Wednesday, March 14, 2012

California's Broken Sex Registry

Meet Joe. Joe is a convicted sex offender. He will remain on the California Sex Offender Registry for the rest of his life. His crime? Consensual sex with the woman who is now his wife. He was convicted of statutory rape, defined as lewd and lascivious acts with a child, because he had sex with his underage girlfriend.

Her parents found out about their relationship and chose to press charges. She was just shy of 16. He was 18. After his jail term, and the three-year period when they were not allowed to see each other for fear of his reincarceration, they were married. They are still married ten years later. Joe and his wife deal with the issue every day. They've had to put a restraining order on a neighbor who was constantly harrassing him. Because registered sex offenders are not allowed to live within 2000 feet of a school or a park, even finding a place to live was extremely difficult. Joe and his wife now live in a trailer park, and Joe hasn't been able to find a stable job since he was required to register.

"We're together, we're married, he did everything he was supposed to do... and it's sad to live this way. I'm scared all the time." says Joe's wife. Having been declared a victim by the state, she is still being victimized by the state ten years later.



Some who are on the California Sex Offender Registry are there for urinating in public. Children have been taken to jail for sexting (sending explicit photos to other teens), and some have even been placed on the registry for just that.

California, usually thought of as one of the more liberal states, is one of only four with a lifetime registry. Yet while 95% of the people on the registry never recommit a sex offense, those on the registry are treated as lepers. As mentioned earlier, the housing restriction makes it hard to find a place to live, and some portion of registrants end up homeless as a result. In Mission Viejo, California, anyone on the registry is banned from city parks and beaches, thanks to an ordinance that was passed unanimously by the city council. Reason Magazine calls the registry "the medieval stocks of the 21st century."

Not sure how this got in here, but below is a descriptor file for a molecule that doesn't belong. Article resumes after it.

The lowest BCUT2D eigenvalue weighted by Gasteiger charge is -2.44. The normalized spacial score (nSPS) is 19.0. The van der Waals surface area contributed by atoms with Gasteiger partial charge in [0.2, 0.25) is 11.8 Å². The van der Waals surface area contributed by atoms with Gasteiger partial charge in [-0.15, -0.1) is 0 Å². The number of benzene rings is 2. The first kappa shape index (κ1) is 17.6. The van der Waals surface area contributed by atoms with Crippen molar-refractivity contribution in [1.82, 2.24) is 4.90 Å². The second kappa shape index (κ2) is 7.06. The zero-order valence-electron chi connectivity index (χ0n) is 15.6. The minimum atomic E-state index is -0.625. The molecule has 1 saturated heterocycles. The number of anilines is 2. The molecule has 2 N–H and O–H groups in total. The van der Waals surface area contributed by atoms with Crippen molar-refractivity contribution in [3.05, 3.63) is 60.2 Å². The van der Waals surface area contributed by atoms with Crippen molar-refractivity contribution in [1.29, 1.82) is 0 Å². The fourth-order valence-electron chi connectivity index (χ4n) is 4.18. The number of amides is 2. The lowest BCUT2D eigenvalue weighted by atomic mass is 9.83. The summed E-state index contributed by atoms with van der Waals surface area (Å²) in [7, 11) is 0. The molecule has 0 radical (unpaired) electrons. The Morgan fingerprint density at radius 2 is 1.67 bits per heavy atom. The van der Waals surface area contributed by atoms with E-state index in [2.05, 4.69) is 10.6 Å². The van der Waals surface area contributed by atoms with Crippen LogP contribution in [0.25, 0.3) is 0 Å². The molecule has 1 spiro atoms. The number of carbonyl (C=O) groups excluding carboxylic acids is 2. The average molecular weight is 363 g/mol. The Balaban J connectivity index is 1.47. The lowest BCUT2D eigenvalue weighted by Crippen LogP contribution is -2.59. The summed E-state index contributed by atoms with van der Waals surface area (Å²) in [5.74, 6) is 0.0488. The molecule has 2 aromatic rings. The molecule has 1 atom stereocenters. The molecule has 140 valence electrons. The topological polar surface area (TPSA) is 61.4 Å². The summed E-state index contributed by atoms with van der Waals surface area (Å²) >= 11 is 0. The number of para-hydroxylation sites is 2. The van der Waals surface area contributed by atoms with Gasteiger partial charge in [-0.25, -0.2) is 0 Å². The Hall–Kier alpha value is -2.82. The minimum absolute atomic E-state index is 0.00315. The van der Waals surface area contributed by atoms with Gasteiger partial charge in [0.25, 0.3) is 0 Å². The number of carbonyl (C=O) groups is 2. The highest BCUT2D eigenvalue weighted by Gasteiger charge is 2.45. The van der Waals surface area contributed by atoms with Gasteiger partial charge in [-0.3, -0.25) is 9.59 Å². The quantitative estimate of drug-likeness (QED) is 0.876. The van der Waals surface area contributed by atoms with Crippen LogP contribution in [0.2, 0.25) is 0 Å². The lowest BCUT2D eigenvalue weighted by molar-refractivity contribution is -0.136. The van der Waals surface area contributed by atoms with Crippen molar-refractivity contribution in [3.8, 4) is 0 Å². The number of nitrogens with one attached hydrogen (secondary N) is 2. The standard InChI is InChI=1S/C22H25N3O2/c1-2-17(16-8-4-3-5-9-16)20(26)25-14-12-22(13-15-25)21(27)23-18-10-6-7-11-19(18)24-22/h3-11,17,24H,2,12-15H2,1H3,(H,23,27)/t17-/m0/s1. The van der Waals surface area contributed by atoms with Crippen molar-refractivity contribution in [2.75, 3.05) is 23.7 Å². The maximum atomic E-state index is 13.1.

Even in the face of situations like Joe's, more laws are added to the books every year, sold to the voters as "doing something" about the problem. The truth is, the vast majority of sexual crimes against children are committed in their homes, or in the homes of trusted friends or relatives. The Mission Viejo ordinance just discussed was the result of a child being abducted from her home, not from a public space, making it painfully obvious that it was never intended to address the real problem, but rather to fulfill the requirement of "doing something, even if it's wrong."

Attempts by legislators to revise the laws have met with no success, and the demonization of those on the registry has made revision a political "third rail," considered fatal to a political career by many officeholders. One organization is opposed to any changes for fear that serious offenders would "slip through the cracks" if there was any way to get off the registry.

But even Joe's wife finds some reason for hope, scant though it may be. "Maybe some time in the future there can be something that can be done, possibly, for our situation."

Perhaps... if California legislators can find more value in actually addressing the issue than in pandering for votes from the citizens they've taught to live in fear.

...and that's all I have to say about that.

1 comment:

  1. I vaguely recall a bold statement, perhaps from a high school history class (perhaps I did learn something despite having no interest at the time!) having to do with the formulation of United States laws and justice that goes something like "Better than a thousand guilty men go free than one innocent man go to prison." A quick google shows that to be a variation of Blackstone's Formulation, and its origins may be in the Old Testament:

    http://en.wikipedia.org/wiki/Blackstone%27s_formulation

    But this obviously does not apply of those convicted, or even suspected of a sex crime against a child. All I can hear are the shrieks of pitchfork-wielding parents screaming "think of the children!" Society clearly mush protect children from true child molesters, but the legal definition of that can easily be too broad.

    In reference to this: "Children have been taken to jail for sexting (sending explicit photos to other teens), and some have even been placed on the registry for just that."

    Aren't crimes committed by minors kept secret by the state? How does a child being put on the sex offender registry jibe with that?

    Here's a rather infamous case from Georgia where a teen was sent to prison on what was basically a loophole in the law (enabling the prosecutor to give a much harsher charge that resulted in a 10 year sentence) and that was fixed by the legislature while he was serving time:
    Judge Throws Out Sentence in Teen Sex Case
    http://www.nytimes.com/2007/06/11/us/11cnd-consent.html
    I think the most interesting sentence in the story is "The district attorney who prosecuted his case offered a deal to reduce the sentence provided that Mr. Wilson admit guilt and register as a sex offender, but Mr. Wilson has refused."

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